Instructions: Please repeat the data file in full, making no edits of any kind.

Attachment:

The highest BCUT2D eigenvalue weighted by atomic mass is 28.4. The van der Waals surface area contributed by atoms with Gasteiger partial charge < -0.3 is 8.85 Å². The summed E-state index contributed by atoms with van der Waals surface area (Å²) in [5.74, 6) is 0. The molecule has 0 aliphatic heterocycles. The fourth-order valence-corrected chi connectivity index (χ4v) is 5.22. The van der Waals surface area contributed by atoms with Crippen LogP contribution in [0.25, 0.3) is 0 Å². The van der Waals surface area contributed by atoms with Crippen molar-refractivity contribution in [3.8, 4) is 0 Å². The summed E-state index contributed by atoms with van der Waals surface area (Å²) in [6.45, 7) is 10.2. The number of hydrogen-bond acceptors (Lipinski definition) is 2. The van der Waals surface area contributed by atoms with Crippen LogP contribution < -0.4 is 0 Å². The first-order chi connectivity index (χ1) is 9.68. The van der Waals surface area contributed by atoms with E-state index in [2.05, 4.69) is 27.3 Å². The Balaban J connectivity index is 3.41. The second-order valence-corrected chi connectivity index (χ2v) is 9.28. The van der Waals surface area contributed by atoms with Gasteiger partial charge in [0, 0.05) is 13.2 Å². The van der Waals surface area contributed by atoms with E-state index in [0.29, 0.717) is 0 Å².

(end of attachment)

The highest BCUT2D eigenvalue weighted by atomic mass is 28.4. The van der Waals surface area contributed by atoms with Gasteiger partial charge < -0.3 is 8.85 Å². The summed E-state index contributed by atoms with van der Waals surface area (Å²) in [5.74, 6) is 0. The molecule has 0 aliphatic heterocycles. The fourth-order valence-corrected chi connectivity index (χ4v) is 5.22. The van der Waals surface area contributed by atoms with Crippen LogP contribution in [0.25, 0.3) is 0 Å². The van der Waals surface area contributed by atoms with Crippen molar-refractivity contribution in [3.8, 4) is 0 Å². The summed E-state index contributed by atoms with van der Waals surface area (Å²) in [6.45, 7) is 10.2. The number of hydrogen-bond acceptors (Lipinski definition) is 2. The van der Waals surface area contributed by atoms with Crippen LogP contribution < -0.4 is 0 Å². The first-order chi connectivity index (χ1) is 9.68. The van der Waals surface area contributed by atoms with E-state index in [2.05, 4.69) is 27.3 Å². The Balaban J connectivity index is 3.41. The second-order valence-corrected chi connectivity index (χ2v) is 9.28. The van der Waals surface area contributed by atoms with Gasteiger partial charge in [0, 0.05) is 13.2 Å². The van der Waals surface area contributed by atoms with E-state index in [0.29, 0.717) is 0 Å².